With 20 minutes to go before the skies opened over PNC Park, the cool fall weather in full force, Niko Hoerner took his position at shortstop.
Hoerner hasn’t taken a field goal from his position since Sept. 11, when imaging showed he suffered a mild-to-moderate right triceps strain. The injury did not occur during a single shot, but during an attempt to jump the ball into the center.
“When it happened, it wasn’t like, ‘Damn, I’m in pain.’ I’m going to miss a lot of time,” Hoerner said Thursday. “That’s not how I felt when it happened. … There will always be things that play the way I play. There will be daily activities for every player, but especially the midfield game and when you stress something, you want to do it by trying to make a sharp play and play from close range first. I don’t regret it, I was ready to play. I felt good physically and it was a shame, but you move on.”
With 12 games remaining in the Cubs’ series opener against the Pittsburgh Pirates, Hoerner isn’t ruling out a return this season. That would be his perfect score.
“When I’m in a place where I’m healthy and have a lot of games left, like 30-40 at-bats, I think that’s valuable time,” he said.
Hoerner reiterated that his return has to make physical sense and everyone has to be on the same page. He knows the end of the season is fast approaching, but sounded confident that a return is a realistic goal.
When healthy, Hoerner has proven to be a dynamic all-rounder who has successfully transitioned from second base to everyday shortstop this season. While he could face another position change in 2023 pending the organization’s offseason trades, Hoerner has shown that he can be the type of first baseman the Cubs need for a successful rebuild. And, importantly, Hoerner has shown that he can stay healthy and durable for a long season.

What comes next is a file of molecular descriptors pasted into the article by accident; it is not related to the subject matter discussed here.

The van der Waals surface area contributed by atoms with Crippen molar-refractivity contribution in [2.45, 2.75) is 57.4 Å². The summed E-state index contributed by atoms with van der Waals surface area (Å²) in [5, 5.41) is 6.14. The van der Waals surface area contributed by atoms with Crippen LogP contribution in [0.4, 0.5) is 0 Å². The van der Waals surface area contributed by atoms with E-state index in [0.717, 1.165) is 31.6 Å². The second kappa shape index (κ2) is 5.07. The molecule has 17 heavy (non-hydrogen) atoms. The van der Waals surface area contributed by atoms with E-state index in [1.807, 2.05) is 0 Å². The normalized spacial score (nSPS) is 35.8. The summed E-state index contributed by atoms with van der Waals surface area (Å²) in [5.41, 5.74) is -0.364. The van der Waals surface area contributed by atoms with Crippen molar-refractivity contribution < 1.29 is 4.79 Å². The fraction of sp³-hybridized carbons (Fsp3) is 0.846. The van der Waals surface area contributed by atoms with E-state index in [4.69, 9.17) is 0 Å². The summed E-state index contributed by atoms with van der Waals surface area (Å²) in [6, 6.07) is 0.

His 125 games and 477 plate appearances surpass his first three years of major league experience, and he has played in 112 games and made 378 PA since his debut in 2019. Some of his playing time in 2020 was limited in terms of performance as he struggled to get on track offensively.
Aside from an accidental ankle injury that cost him 12 games after a collision with an umpire in May, Hoerner was a mainstay for the Cubs before the triceps problem arose. That’s a stark contrast to last season, when Hoerner was on the injured list four times due to three ailments. Hoerner’s offseason training adjustments and how he’s prepared for 2022 have paid off. He plans to take a step back after the season to analyze how his previous training plan set his body up for six months of work. Hoerner envisions using a similar program in the offseason.
“I’m really proud of the way I handled the things that I dealt with last year, from the hamstring to the obliques, those are the main muscles in baseball, like, you hear those words all the time and those are the ones you want to use and know how to take care of yourself,” Hoerner said. “It’s a shame I had to miss the time to learn the process, but I’m really proud of the way I played throughout the year, physically, to be able to play every day, going through the long stretch we had in August, basically playing every game and feeling good physically.
“Honestly, the best I felt physically was at the beginning of September, so I’m really happy with that.”
Around this time last year, Hoerner was also at PNC Park, but instead of sitting in the visitors’ dugout and discussing a comeback like he was on Thursday, he was shut down with a week of games left due to the for prolonged tilting. Hoerner’s value to the Cubs’ roster puzzle is much clearer this September, as is the key role he could play in how the front office builds its next playoff roster.
“I’ve always believed that if I had a full season, I’d know exactly what it was going to look like, that I’d put in a job that I’m proud of,” Hoerner said. “And there is a lot to do this year. I don’t believe in limits for baseball players in any way. There’s so much fluctuation from year to year, and I just keep improving every chance I get.”